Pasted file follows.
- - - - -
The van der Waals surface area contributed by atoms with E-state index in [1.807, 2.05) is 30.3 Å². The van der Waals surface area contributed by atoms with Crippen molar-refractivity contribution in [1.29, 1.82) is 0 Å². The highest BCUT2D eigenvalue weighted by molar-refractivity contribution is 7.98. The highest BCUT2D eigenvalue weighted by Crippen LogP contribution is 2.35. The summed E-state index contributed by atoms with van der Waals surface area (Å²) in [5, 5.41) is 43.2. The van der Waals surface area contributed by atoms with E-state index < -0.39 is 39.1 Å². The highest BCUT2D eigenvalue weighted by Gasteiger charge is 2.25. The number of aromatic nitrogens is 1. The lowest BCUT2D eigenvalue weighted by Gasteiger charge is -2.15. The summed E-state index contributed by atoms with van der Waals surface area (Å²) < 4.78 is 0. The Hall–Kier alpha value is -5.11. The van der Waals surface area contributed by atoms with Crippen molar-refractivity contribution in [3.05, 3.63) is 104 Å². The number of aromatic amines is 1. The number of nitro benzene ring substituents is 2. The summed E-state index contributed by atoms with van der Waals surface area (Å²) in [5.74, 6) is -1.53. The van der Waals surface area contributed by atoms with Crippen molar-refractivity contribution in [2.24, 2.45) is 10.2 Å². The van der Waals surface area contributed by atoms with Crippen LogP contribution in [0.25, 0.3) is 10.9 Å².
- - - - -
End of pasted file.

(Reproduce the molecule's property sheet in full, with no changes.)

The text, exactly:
The van der Waals surface area contributed by atoms with E-state index in [1.807, 2.05) is 30.3 Å². The van der Waals surface area contributed by atoms with Crippen molar-refractivity contribution in [1.29, 1.82) is 0 Å². The highest BCUT2D eigenvalue weighted by molar-refractivity contribution is 7.98. The highest BCUT2D eigenvalue weighted by Crippen LogP contribution is 2.35. The summed E-state index contributed by atoms with van der Waals surface area (Å²) in [5, 5.41) is 43.2. The van der Waals surface area contributed by atoms with E-state index < -0.39 is 39.1 Å². The highest BCUT2D eigenvalue weighted by Gasteiger charge is 2.25. The number of aromatic nitrogens is 1. The lowest BCUT2D eigenvalue weighted by Gasteiger charge is -2.15. The summed E-state index contributed by atoms with van der Waals surface area (Å²) < 4.78 is 0. The Hall–Kier alpha value is -5.11. The van der Waals surface area contributed by atoms with Crippen molar-refractivity contribution in [3.05, 3.63) is 104 Å². The number of aromatic amines is 1. The number of nitro benzene ring substituents is 2. The summed E-state index contributed by atoms with van der Waals surface area (Å²) in [5.74, 6) is -1.53. The van der Waals surface area contributed by atoms with Crippen molar-refractivity contribution in [2.24, 2.45) is 10.2 Å². The van der Waals surface area contributed by atoms with Crippen LogP contribution in [0.25, 0.3) is 10.9 Å².